The Chief
May 11, 2001

Mayoral Contenders Back Cop Residence

Unions, Giuliani Opposed

By William Van Auken

With the election five months away, all four Democratic candidates for Mayor and at least one of the undeclared Republicans have coalesced around a policy that the incumbent Mayor has staunchly opposed - making city residency a hiring qualification for Police Officers.

While only one of the cops charged in the stationhouse torture of Abner Louima and two of the four officers who shot Amadou Diallo lived outside the city, support for requiring cops to live where they work was revived by both high-profile incidents.

Can Live in Suburbs

 A residency rule was in effect in the city until 1962, when it was lifted to allow officers to also live in Nassau, Suffolk, Rockland, Orange, Putnam or Westchester counties.

A bill authorizing the re-imposition of a residency rule for city cops won passage in the Democratic-controlled State Assembly last year, but was then bottled up in the Republican-controlled State Senate, where Majority Leader Joseph L. Bruno, as well as Senators from suburban counties where NYPD members currently live, have opposed the requirement.

Fernando Ferrer: Residence right to top.  

"Residency is very important and I have supported it for a long time, including as a member of the City Council," said Bronx Borough President Fernando Ferrer.

Mr. Ferrer, who has been among the NYPD's most vocal critics in the Democratic pack, advanced the most far-reaching conception of a residency rule.

"I would support a residency rule prospectively for new Police Officers, and for their supervisors, all the way up to the Chief of the Department," said Mr. Ferrer.

 The Bronx Borough President explained that he would like to negotiate a residency rule prospectively for New Police Officers, and for their supervisors, all the way up to the Chief of the Department," said Mr. Ferrer.

The Bronx Borough President explained that he would like to negotiate a residency requirement with all of the police unions, but that he would instruct his Police Commissioner to require those officers receiving discretionary promotions to the ranks of Inspector and above to reside somewhere in the five boroughs.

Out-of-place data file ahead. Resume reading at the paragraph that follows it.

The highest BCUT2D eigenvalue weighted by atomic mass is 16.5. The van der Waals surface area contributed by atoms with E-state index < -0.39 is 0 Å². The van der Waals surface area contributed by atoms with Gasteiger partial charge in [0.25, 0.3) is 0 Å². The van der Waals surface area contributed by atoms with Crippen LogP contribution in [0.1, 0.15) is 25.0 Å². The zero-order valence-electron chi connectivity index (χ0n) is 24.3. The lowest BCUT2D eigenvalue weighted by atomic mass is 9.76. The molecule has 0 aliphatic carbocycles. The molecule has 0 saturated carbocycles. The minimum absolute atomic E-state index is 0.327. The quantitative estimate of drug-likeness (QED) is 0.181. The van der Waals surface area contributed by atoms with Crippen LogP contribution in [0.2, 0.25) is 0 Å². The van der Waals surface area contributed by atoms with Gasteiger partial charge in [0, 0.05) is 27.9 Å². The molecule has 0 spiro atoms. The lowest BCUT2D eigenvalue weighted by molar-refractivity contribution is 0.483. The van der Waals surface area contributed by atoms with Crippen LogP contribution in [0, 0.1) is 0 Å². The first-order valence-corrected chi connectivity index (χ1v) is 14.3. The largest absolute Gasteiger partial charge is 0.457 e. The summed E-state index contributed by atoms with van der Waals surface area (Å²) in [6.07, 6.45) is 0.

"They have to set an example about living in the city," he said. Mr. Ferrer dismissed concerns that a residency requirement could compound the NYPD's current problems in recruiting cops. "Are you telling me that in a city of 8 million people we can't find enough qualified individuals to serve on our police force? Come on."

 City Comptroller Alan G. Hevesi, who has earned the Mayor's wrath by targeting "'I'm the only candidate who has voted for residency for new Police Officers," said Mr. Hevesi, who served for 22 years in the State Assembly. The latest legislation introduced in Albany, reviving the requirement, he pointed out, was sponsored by Queens State Senator, Daniel R. Hevesi, his son.

"We have an enormous pool of talent in New York City from which to recruit," said Comptroller Hevesi. "Our police officers ought to reflect the city and they ought to be comfortable in its communities and appreciate their diversity."

In Vallone 'Blueprint'

Peter F. Vallone: Give cops 'vested interest.'

A spokesman for Peter F. Vallone referred to the City Council Speaker's repeated calls for police residency in Council reports. In his "Blueprint for Reform," issued in the wake of the Diallo shooting, he stated: "I advocate imposing a residency requirement for all NYPD officers. This would ensure that the police who serve and protect our city's communities also have a vested interest in their welfare because they live in them, as do most other city employees."

Public Advocate Mark Green has also made the residency requirement part of his platform. At a rally launching his campaign last month, former Police Commissioner William J. Bratton, who has emerged as one of his principal advisers on police issues, called the proposal a worthwhile demand, but added that political realities might make other measures more feasible.